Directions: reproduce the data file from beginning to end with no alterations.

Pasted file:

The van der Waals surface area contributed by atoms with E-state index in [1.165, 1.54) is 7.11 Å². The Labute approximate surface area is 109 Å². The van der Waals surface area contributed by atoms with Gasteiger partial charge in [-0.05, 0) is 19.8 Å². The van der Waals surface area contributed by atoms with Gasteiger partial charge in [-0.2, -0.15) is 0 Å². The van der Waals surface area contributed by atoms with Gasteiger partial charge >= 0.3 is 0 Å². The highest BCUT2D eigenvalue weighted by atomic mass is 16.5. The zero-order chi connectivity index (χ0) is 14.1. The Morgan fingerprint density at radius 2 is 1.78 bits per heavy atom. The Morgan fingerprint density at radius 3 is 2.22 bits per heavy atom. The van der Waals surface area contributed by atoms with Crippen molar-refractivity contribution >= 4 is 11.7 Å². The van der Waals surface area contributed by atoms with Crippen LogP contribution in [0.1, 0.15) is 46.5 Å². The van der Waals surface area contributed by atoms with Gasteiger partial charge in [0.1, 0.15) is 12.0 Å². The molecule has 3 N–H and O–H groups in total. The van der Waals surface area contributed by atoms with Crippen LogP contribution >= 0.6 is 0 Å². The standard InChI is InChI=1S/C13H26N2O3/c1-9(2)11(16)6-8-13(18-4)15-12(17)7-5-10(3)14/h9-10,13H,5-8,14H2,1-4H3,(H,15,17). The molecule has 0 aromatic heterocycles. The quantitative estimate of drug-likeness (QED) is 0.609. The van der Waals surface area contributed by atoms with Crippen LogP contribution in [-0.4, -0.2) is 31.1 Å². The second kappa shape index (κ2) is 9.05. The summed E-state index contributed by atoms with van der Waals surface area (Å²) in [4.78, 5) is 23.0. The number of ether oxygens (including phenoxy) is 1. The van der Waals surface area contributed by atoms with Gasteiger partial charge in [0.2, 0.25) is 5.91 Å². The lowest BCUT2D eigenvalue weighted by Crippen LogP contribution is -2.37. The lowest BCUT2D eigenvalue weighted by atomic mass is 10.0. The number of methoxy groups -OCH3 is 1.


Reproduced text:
The van der Waals surface area contributed by atoms with E-state index in [1.165, 1.54) is 7.11 Å². The Labute approximate surface area is 109 Å². The van der Waals surface area contributed by atoms with Gasteiger partial charge in [-0.05, 0) is 19.8 Å². The van der Waals surface area contributed by atoms with Gasteiger partial charge in [-0.2, -0.15) is 0 Å². The van der Waals surface area contributed by atoms with Gasteiger partial charge >= 0.3 is 0 Å². The highest BCUT2D eigenvalue weighted by atomic mass is 16.5. The zero-order chi connectivity index (χ0) is 14.1. The Morgan fingerprint density at radius 2 is 1.78 bits per heavy atom. The Morgan fingerprint density at radius 3 is 2.22 bits per heavy atom. The van der Waals surface area contributed by atoms with Crippen molar-refractivity contribution >= 4 is 11.7 Å². The van der Waals surface area contributed by atoms with Crippen LogP contribution in [0.1, 0.15) is 46.5 Å². The van der Waals surface area contributed by atoms with Gasteiger partial charge in [0.1, 0.15) is 12.0 Å². The molecule has 3 N–H and O–H groups in total. The van der Waals surface area contributed by atoms with Crippen LogP contribution >= 0.6 is 0 Å². The standard InChI is InChI=1S/C13H26N2O3/c1-9(2)11(16)6-8-13(18-4)15-12(17)7-5-10(3)14/h9-10,13H,5-8,14H2,1-4H3,(H,15,17). The molecule has 0 aromatic heterocycles. The quantitative estimate of drug-likeness (QED) is 0.609. The van der Waals surface area contributed by atoms with Crippen LogP contribution in [-0.4, -0.2) is 31.1 Å². The second kappa shape index (κ2) is 9.05. The summed E-state index contributed by atoms with van der Waals surface area (Å²) in [4.78, 5) is 23.0. The number of ether oxygens (including phenoxy) is 1. The van der Waals surface area contributed by atoms with Gasteiger partial charge in [0.2, 0.25) is 5.91 Å². The lowest BCUT2D eigenvalue weighted by Crippen LogP contribution is -2.37. The lowest BCUT2D eigenvalue weighted by atomic mass is 10.0. The number of methoxy groups -OCH3 is 1.